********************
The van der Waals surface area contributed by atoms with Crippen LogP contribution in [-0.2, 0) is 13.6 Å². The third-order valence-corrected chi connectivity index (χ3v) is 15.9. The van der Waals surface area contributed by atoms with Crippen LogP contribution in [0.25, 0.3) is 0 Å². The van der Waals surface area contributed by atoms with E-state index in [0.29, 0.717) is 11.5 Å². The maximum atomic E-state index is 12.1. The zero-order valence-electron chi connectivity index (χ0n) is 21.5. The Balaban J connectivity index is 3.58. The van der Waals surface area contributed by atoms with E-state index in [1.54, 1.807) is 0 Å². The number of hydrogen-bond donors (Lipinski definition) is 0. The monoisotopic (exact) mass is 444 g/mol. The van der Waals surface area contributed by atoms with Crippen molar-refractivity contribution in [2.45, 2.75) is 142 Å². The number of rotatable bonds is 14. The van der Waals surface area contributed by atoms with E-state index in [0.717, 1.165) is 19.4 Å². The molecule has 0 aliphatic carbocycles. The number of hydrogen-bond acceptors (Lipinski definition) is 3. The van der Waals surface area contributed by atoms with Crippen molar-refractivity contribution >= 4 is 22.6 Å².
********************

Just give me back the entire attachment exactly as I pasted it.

The van der Waals surface area contributed by atoms with Crippen LogP contribution in [-0.2, 0) is 13.6 Å². The third-order valence-corrected chi connectivity index (χ3v) is 15.9. The van der Waals surface area contributed by atoms with Crippen LogP contribution in [0.25, 0.3) is 0 Å². The van der Waals surface area contributed by atoms with E-state index in [0.29, 0.717) is 11.5 Å². The maximum atomic E-state index is 12.1. The zero-order valence-electron chi connectivity index (χ0n) is 21.5. The Balaban J connectivity index is 3.58. The van der Waals surface area contributed by atoms with E-state index in [1.54, 1.807) is 0 Å². The number of hydrogen-bond donors (Lipinski definition) is 0. The monoisotopic (exact) mass is 444 g/mol. The van der Waals surface area contributed by atoms with Crippen molar-refractivity contribution in [2.45, 2.75) is 142 Å². The number of rotatable bonds is 14. The van der Waals surface area contributed by atoms with E-state index in [0.717, 1.165) is 19.4 Å². The molecule has 0 aliphatic carbocycles. The number of hydrogen-bond acceptors (Lipinski definition) is 3. The van der Waals surface area contributed by atoms with Crippen molar-refractivity contribution >= 4 is 22.6 Å².